Subject: I have found a CD that I think you would enjoy
Madagascar: Fragile Land
Genres: World Music, New Age, Pop
Doug Quin is one of the more intrepid natural recordists as this wonderful album will attest. To record in Madagascar is not an easy task. It is made difficult by uncertain weather, animals that are very shy and require ... more »
Doug Quin is one of the more intrepid natural recordists as this wonderful album will attest. To record in Madagascar is not an easy task. It is made difficult by uncertain weather, animals that are very shy and require days of tracking through difficult terrain to record (if they're vocal at all), and patience...lots of patience. Of his journey, Quin writes: 'One of the last remaining pockets of mountain rainforest in eastern Madagascar, Ranomafana is noted for its unique diversity and high degree of endemic species. Among those voices heard on the recording are the avahi, brown lemur, lesser mouse lemur, white-throated oxylabe, green zorus, Madagascar cuckoo shrike, Tylas vanga, drongo, Madagascar lesser cuckoo, Madagascar paradise flycatcher, pitta-like ground roller, spectacled bulbul, Madagascar scops-owl, cuckoo roller, lesser vasa parrot. Berenty lies in the southernmost part of Madagascar. The surrounding spiney desert, mixed scrub and deciduous forest of the region is unique in the world. This riparian habitat and nearby forest supports a remarkable community of wildlife. Heard here are the ring-tailed lemur, grey gentle lemur, Verreaux's sifaka, weasel lemur, fruit bat, Madagascar lesser cuckoo, green sunbird, hook-billed vanga, sickle-billed vanga, white-headed vanga, Madagascar magpie robin, pied crow, Madagascar coucal, broad-billed roller, and blue coua.'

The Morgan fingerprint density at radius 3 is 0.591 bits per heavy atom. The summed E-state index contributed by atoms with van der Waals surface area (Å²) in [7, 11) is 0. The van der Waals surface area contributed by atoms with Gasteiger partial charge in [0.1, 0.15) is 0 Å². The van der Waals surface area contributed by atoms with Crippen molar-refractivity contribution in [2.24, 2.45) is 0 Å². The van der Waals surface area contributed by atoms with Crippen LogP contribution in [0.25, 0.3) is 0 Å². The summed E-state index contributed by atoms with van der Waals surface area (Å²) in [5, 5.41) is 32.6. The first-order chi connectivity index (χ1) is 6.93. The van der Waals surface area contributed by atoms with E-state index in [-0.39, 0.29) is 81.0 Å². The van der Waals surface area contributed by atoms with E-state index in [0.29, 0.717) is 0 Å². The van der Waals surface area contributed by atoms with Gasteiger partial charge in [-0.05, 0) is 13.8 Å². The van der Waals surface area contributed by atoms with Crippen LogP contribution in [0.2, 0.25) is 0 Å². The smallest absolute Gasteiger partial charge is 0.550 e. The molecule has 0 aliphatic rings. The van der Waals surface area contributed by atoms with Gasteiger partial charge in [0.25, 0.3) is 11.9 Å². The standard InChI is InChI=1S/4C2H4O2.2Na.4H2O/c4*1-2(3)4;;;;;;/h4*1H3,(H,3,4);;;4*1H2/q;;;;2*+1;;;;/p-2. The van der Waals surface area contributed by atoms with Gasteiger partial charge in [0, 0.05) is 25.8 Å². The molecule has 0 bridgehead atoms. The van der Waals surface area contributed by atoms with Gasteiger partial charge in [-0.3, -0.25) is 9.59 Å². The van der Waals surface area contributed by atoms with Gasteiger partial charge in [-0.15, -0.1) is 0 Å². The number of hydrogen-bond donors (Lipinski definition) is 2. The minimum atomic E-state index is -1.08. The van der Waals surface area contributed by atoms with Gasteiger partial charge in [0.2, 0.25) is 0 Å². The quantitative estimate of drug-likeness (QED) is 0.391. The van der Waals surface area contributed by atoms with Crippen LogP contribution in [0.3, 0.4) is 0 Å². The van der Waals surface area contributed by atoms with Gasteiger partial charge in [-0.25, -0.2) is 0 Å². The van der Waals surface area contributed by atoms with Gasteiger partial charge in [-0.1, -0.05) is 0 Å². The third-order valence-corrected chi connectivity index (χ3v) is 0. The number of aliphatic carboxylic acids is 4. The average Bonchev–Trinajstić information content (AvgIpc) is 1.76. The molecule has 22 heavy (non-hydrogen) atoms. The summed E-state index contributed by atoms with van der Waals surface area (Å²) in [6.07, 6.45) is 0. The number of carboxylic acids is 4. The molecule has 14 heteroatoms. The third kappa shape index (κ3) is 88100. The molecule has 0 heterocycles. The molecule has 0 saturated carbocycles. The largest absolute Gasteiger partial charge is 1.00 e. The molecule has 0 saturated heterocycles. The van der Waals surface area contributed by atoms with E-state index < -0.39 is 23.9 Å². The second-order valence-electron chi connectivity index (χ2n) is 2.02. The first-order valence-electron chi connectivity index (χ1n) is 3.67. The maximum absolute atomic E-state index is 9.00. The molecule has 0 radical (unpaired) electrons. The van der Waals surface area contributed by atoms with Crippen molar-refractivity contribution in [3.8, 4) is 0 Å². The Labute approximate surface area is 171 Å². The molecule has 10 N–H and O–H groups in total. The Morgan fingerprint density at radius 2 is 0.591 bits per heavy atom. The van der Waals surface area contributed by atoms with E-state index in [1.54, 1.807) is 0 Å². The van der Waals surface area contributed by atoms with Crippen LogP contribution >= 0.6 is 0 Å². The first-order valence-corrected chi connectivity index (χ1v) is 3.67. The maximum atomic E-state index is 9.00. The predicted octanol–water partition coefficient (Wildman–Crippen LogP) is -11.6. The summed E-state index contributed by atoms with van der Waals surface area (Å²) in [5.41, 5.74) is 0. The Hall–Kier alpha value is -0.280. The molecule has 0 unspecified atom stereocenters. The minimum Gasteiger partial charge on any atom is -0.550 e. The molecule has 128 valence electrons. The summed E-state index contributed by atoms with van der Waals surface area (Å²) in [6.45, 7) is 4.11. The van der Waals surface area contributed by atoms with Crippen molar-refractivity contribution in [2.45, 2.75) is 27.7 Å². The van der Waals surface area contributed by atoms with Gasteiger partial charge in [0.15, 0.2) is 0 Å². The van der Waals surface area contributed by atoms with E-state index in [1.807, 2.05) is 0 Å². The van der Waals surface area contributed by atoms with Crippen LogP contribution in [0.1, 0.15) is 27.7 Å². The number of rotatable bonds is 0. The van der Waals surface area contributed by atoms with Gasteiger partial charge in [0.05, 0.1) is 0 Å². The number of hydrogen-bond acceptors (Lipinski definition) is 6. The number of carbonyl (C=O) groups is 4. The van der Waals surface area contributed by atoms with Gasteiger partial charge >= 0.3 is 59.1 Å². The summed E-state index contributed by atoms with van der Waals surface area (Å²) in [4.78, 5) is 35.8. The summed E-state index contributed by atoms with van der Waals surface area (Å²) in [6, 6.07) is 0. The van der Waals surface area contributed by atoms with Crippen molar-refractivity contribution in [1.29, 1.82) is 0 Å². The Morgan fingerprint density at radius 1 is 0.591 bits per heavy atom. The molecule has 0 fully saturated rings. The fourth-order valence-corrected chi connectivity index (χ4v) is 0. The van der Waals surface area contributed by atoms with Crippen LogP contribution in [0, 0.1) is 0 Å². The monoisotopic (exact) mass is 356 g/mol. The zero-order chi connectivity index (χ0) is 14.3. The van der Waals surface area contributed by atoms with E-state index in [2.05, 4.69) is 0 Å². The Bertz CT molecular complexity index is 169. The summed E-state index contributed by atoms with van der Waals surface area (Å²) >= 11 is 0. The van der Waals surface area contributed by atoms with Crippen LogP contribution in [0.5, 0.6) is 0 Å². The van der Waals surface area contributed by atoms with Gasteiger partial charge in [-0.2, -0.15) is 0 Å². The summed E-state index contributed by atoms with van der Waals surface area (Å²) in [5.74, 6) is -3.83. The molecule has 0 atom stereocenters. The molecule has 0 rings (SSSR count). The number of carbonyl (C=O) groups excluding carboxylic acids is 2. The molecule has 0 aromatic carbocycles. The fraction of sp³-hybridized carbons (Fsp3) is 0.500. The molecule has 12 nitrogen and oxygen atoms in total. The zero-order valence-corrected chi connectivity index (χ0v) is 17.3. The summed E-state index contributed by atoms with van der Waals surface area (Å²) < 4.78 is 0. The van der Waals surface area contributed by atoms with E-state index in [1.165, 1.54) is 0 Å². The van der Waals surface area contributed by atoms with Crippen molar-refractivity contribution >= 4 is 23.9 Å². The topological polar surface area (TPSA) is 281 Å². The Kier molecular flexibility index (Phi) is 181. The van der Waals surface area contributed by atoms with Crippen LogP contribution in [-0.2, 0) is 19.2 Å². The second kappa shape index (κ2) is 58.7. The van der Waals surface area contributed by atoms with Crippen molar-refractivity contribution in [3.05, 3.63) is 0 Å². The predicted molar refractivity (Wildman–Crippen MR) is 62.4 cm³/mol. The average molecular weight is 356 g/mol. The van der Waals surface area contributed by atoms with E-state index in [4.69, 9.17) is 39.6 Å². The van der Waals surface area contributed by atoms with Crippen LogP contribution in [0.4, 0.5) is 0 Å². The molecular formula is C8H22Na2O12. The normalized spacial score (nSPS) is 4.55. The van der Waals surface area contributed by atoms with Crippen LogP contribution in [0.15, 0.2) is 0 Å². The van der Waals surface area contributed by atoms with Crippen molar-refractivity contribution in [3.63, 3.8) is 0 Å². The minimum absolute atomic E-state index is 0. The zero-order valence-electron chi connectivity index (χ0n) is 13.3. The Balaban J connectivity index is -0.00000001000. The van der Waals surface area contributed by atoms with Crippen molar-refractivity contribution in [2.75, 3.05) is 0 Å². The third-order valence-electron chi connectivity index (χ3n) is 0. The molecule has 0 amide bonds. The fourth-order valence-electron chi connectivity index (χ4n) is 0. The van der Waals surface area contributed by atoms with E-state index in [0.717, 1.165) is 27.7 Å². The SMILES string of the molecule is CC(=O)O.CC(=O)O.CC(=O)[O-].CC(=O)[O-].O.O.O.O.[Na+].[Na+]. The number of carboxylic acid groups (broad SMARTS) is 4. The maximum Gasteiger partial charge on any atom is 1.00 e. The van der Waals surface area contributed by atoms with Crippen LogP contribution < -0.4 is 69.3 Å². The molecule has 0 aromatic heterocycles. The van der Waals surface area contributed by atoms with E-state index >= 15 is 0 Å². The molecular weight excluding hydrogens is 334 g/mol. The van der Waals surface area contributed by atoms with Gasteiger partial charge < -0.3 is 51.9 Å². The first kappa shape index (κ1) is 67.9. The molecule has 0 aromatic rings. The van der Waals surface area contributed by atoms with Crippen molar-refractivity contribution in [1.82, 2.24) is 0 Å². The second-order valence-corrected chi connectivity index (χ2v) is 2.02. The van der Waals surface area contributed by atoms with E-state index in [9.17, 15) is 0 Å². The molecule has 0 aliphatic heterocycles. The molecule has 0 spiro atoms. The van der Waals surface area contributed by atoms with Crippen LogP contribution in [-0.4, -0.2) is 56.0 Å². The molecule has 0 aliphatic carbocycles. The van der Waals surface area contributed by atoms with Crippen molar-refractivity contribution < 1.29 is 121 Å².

University of Diversity
Robert Carlberg | Seattle | 04/02/2006
(5 out of 5 stars)
"Madagascar is a reservoir of biodiversity, having split off from the African continent some 160 million years ago. 80% of its plants and animals are unique to Madagascar. It was one of the last places on earth to be settled by humans (7th C. CE).
All this results in the two long (30-min.) jungle recordings captured here, which are as wild and primeval as any place on earth -- or any place in time. Unlike most of Quin's other recordings this one apparently is natural sounds only, with no added music or extensive editing. If it *is* edited, it was done in such a way as to not be obvious. The continuous lush jungle soundscapes immerse the listener in another time and place as far away from civilisation as you can possibly imagine."